A Citi director got a better job in JPMorgan's electronic trading business
Bonuses aren't banked yet, but there's already some hiring going on.
JPMorgan has recruited Citi director Christopher Brown for its quantitative investor services (QIS) team. Brown joined this month as an executive director, according to his LinkedIn profile. He left Citi in October 2019 following the bank's cuts to its equities sales and trading business.
Brown's arrival suggests that JPM continues to strengthen its low latency electronic trading business. At Citi, Brown was a director in quant trading and systematic solutions who was focused on the prime brokerage business. Prior to Citi he spent four years at Deutsche Bank, working on low latency direct market access for the Autobahn system.
Brown's new role also suggests that losing your job isn't the end of the world, at least not if you have an excellent pedigree in electronic trading. JPMorgan regularly ranks at the top of Greenwich Associates' league table for algorithmic trading. Citi, which recently parted company with co-head of equities Murray Roos, and which has been cutting costs in its equities business after a period of semi-fruitless expansion, does not.
JPMorgan can be expected to continue to focus on expanding is algorithmic trading platform this year. The bank has just opened a new centre of machine learning in London and says it's hiring associates there. While machine learning can be used for less exciting things like compliance, it can also drive algorithmic trading. Chak Wong, the managing director running the unit, is a former quant trader from Morgan Stanley and Goldman Sachs. Job adverts for the new unit say JPMorgan is looking for people to work on 'recursive and convolutional neural networks, maximum entropy models, and other algorithms related to time series analysis and supervised learning.'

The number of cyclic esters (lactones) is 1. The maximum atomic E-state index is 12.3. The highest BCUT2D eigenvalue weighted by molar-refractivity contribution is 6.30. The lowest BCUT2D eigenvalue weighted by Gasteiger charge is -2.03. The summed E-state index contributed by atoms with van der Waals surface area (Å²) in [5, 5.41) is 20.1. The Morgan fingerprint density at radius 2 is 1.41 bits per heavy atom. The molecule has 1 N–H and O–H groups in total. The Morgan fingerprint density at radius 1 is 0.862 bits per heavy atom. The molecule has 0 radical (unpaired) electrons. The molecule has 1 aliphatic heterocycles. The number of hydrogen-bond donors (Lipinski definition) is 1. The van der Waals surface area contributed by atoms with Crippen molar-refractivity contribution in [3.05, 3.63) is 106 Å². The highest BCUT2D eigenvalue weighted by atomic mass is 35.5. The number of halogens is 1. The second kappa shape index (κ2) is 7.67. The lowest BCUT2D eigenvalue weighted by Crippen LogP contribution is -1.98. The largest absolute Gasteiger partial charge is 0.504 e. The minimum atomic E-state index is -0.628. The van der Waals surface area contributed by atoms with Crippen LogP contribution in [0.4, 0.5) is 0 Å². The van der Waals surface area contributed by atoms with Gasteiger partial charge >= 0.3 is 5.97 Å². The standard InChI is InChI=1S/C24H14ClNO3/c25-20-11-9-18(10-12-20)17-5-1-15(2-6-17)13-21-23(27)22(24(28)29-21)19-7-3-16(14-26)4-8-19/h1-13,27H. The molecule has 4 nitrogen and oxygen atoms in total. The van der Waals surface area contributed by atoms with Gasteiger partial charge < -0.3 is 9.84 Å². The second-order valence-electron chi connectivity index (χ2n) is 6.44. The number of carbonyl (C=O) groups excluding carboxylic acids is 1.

Have a confidential story, tip, or comment you’d like to share? Contact: email@example.com in the first instance. Whatsapp/Signal/Telegram also available. Bear with us if you leave a comment at the bottom of this article: all our comments are moderated by human beings. Sometimes these humans might be asleep, or away from their desks, so it may take a while for your comment to appear. Eventually it will – unless it’s offensive or libelous (in which case it won’t.)
Photo by Ricardo Cruz on Unsplash